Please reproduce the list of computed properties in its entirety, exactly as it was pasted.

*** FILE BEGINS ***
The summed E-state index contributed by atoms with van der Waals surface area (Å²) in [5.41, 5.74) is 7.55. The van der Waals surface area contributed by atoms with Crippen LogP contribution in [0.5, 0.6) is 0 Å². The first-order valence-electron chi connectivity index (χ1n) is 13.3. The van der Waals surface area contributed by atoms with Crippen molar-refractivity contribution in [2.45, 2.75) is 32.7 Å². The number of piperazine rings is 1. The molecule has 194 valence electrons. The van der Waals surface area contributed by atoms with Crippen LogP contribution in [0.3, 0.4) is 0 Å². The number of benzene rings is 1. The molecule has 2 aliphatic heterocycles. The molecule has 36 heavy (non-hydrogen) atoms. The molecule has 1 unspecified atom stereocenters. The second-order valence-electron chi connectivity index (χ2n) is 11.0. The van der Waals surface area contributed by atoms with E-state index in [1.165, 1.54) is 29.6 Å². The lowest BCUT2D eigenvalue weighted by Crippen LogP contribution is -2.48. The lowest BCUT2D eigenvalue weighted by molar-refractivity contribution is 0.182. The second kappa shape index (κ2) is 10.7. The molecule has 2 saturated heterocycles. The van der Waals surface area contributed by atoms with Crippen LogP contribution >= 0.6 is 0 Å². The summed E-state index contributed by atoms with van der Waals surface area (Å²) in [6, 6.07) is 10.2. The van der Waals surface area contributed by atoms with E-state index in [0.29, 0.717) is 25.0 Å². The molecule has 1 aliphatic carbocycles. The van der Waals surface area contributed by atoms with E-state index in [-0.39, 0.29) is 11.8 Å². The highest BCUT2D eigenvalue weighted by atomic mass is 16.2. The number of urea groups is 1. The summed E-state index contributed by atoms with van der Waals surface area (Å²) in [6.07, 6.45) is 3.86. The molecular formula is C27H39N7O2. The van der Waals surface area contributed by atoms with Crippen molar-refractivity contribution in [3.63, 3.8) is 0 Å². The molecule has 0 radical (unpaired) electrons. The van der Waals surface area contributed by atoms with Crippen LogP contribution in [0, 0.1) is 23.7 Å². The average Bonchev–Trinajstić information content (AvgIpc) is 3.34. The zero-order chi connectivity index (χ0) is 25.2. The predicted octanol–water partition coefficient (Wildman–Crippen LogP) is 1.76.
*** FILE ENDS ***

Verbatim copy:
The summed E-state index contributed by atoms with van der Waals surface area (Å²) in [5.41, 5.74) is 7.55. The van der Waals surface area contributed by atoms with Crippen LogP contribution in [0.5, 0.6) is 0 Å². The first-order valence-electron chi connectivity index (χ1n) is 13.3. The van der Waals surface area contributed by atoms with Crippen molar-refractivity contribution in [2.45, 2.75) is 32.7 Å². The number of piperazine rings is 1. The molecule has 194 valence electrons. The van der Waals surface area contributed by atoms with Crippen LogP contribution in [0.3, 0.4) is 0 Å². The number of benzene rings is 1. The molecule has 2 aliphatic heterocycles. The molecule has 36 heavy (non-hydrogen) atoms. The molecule has 1 unspecified atom stereocenters. The second-order valence-electron chi connectivity index (χ2n) is 11.0. The van der Waals surface area contributed by atoms with E-state index in [1.165, 1.54) is 29.6 Å². The lowest BCUT2D eigenvalue weighted by Crippen LogP contribution is -2.48. The lowest BCUT2D eigenvalue weighted by molar-refractivity contribution is 0.182. The second kappa shape index (κ2) is 10.7. The molecule has 2 saturated heterocycles. The van der Waals surface area contributed by atoms with Crippen LogP contribution >= 0.6 is 0 Å². The summed E-state index contributed by atoms with van der Waals surface area (Å²) in [6, 6.07) is 10.2. The van der Waals surface area contributed by atoms with E-state index in [0.29, 0.717) is 25.0 Å². The molecule has 1 aliphatic carbocycles. The van der Waals surface area contributed by atoms with E-state index in [-0.39, 0.29) is 11.8 Å². The highest BCUT2D eigenvalue weighted by atomic mass is 16.2. The number of urea groups is 1. The summed E-state index contributed by atoms with van der Waals surface area (Å²) in [6.07, 6.45) is 3.86. The molecular formula is C27H39N7O2. The van der Waals surface area contributed by atoms with Crippen molar-refractivity contribution in [3.63, 3.8) is 0 Å². The molecule has 0 radical (unpaired) electrons. The van der Waals surface area contributed by atoms with Crippen LogP contribution in [0, 0.1) is 23.7 Å². The average Bonchev–Trinajstić information content (AvgIpc) is 3.34. The zero-order chi connectivity index (χ0) is 25.2. The predicted octanol–water partition coefficient (Wildman–Crippen LogP) is 1.76.